What is the Use of Social Listening in Business

What is the Use of Social Listening in Business

Unlike other data collection methods for market research, social listening is not just about customer insights. Uncovering unique actionable insights is the reason why social listening is relevant to market research, however, there are many more use cases for various departments within an organisation.  

Here is an outline of 8 use cases with the first one (customer insights) also being applied across all the other 7:

  1. Customer Insights
    Asking questions in surveys and focus groups is no longer enough in order to uncover customer needs and wants so that organisations can stay relevant. Unsolicited posts on the web provide a different flavour of information, the value of which becomes exponential when integrated with tracking surveys and behaviour. 
  2. Advertising
    Positive customer testimonials on social media can be used both to strengthen advertising messages and also as “the reason to believe” when Unique Selling Proposition (USP) claims are made in Ads.
  3. Public Relations
    By discovering discussion drivers on social media, organisations can publish relevant content, increasing the probability that it will be propagated by customers themselves. They can control the narratives and they can create new ones that serve their performance goals.
  4. Customer Service
    Nowadays it is an expectation that customers are able to tweet a need or a complaint and receive a response from the organisation they are addressing within minutes. Public relations and customer service on social media are somehow interlinked. It is as important to appear to be tackling customer issues head on and transparently, as it is to actually fix them!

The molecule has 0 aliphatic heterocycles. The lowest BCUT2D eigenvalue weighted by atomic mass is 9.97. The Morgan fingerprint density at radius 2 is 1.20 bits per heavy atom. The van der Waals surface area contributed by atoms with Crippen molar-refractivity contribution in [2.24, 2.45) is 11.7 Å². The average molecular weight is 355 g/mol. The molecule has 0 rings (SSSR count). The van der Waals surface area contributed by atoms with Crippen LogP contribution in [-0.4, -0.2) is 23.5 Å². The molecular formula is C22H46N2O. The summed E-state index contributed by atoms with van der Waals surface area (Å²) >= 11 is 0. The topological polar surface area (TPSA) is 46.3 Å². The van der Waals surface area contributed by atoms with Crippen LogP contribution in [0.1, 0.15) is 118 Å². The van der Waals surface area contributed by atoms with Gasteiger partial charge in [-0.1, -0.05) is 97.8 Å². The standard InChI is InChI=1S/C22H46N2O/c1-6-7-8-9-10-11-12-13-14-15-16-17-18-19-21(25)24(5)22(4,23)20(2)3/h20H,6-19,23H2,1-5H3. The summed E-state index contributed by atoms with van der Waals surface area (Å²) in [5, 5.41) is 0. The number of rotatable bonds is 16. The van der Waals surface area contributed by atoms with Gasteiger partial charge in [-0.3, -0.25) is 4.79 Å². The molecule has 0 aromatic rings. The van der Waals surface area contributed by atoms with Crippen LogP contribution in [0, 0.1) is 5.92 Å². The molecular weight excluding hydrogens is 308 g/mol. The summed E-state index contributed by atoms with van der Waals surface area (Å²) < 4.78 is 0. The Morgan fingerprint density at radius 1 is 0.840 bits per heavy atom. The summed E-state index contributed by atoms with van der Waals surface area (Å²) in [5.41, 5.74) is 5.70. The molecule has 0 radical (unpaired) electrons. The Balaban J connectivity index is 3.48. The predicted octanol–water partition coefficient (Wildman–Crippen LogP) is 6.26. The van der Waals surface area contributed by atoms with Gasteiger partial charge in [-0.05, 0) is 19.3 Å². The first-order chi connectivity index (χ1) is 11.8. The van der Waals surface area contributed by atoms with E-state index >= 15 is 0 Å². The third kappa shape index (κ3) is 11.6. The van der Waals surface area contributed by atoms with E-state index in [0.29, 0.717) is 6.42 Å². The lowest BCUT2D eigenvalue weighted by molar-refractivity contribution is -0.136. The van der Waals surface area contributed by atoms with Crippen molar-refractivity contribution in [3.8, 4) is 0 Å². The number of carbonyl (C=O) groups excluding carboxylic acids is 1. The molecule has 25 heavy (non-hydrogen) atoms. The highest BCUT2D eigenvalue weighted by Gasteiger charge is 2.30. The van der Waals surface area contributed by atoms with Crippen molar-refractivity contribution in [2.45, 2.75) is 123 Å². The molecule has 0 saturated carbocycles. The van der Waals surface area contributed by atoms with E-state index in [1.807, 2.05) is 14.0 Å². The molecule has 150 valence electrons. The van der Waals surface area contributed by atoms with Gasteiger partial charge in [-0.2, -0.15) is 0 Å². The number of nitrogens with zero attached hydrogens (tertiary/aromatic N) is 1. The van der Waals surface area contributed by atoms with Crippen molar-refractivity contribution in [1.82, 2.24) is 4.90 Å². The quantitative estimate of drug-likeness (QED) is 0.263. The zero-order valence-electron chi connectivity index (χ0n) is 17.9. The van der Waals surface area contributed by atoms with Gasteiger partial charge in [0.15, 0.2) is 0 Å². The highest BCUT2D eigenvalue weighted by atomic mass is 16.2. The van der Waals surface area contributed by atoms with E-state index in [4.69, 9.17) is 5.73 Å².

5. Operations
    Fixing product or service issues communicated by customers on social media is critical from an operations and PR perspective. Multi-branch organisations in particular, can benefit from feedback on social media about individual branches. This use case may render mystery shopping obsolete.
  6. New Product development
    Customers tend to post about product features that they are not happy with or that they are missing. They also post about their pains, key information that can lead to innovation in order to address these pains.
  7. Board of Directors
    One of the things that are of interest to the board is Corporate Reputation,which can also be part of Public Relations. Social listening provides a unique opportunity to board level executives to keep their finger on the pulse of their customers in the most direct and efficient way.
  8. Risk Management
    A problem with a product or a service can easily be blown out of proportion on social media. Companies need to keep their ear to the ground and identify issues before they become real crises that will impact brand equity in a negative way.

In order for any and all the above use cases to be valid and useful for an organisation, it is an absolute pre-condition that the sentiment and semantic (topics) precision of the social listening solution used, is the highest it can be. As an example, if a social media monitoring tool feeds negative sentiment posts about a brand to its customer service team with only 50% precision, this means that the team will have to sift through all the posts to actually find the ones they should really respond to. This can be frustrating for the team, and it also means that the organisation will have to spend more time and resources in order to deal with customer service on Twitter or other social media platforms.

Over 80% sentiment precision and 85% topic precision is what is achievable – as already mentioned in previous articles in more detail – thus organisations do not and should not have to settle for less these days. Please do share your experiences with social listening tools if you have used them, either for the above use cases or others that are not mentioned here.


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